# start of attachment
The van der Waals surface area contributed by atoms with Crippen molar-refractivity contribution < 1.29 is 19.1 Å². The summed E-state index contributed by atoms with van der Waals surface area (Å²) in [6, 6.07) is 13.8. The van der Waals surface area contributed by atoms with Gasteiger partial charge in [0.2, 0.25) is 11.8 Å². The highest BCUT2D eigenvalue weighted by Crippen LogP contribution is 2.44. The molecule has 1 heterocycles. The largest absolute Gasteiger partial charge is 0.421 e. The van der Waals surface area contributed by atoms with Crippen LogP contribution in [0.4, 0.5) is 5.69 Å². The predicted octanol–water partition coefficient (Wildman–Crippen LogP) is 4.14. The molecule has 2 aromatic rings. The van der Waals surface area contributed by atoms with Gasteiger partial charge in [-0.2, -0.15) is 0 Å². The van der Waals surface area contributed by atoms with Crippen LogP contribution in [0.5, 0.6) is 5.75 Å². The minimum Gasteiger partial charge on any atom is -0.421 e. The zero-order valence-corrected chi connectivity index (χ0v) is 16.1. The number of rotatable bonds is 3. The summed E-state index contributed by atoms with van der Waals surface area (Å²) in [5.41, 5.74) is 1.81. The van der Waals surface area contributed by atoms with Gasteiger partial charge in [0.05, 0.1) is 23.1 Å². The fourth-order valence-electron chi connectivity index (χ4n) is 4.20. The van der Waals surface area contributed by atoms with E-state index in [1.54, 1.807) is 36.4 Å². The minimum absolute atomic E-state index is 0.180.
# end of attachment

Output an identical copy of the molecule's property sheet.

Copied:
The van der Waals surface area contributed by atoms with Crippen molar-refractivity contribution < 1.29 is 19.1 Å². The summed E-state index contributed by atoms with van der Waals surface area (Å²) in [6, 6.07) is 13.8. The van der Waals surface area contributed by atoms with Gasteiger partial charge in [0.2, 0.25) is 11.8 Å². The highest BCUT2D eigenvalue weighted by Crippen LogP contribution is 2.44. The molecule has 1 heterocycles. The largest absolute Gasteiger partial charge is 0.421 e. The van der Waals surface area contributed by atoms with Crippen LogP contribution in [0.4, 0.5) is 5.69 Å². The predicted octanol–water partition coefficient (Wildman–Crippen LogP) is 4.14. The molecule has 2 aromatic rings. The van der Waals surface area contributed by atoms with Gasteiger partial charge in [-0.2, -0.15) is 0 Å². The van der Waals surface area contributed by atoms with Crippen LogP contribution in [0.5, 0.6) is 5.75 Å². The minimum Gasteiger partial charge on any atom is -0.421 e. The zero-order valence-corrected chi connectivity index (χ0v) is 16.1. The number of rotatable bonds is 3. The summed E-state index contributed by atoms with van der Waals surface area (Å²) in [5.41, 5.74) is 1.81. The van der Waals surface area contributed by atoms with Gasteiger partial charge in [0.05, 0.1) is 23.1 Å². The fourth-order valence-electron chi connectivity index (χ4n) is 4.20. The van der Waals surface area contributed by atoms with E-state index in [1.54, 1.807) is 36.4 Å². The minimum absolute atomic E-state index is 0.180.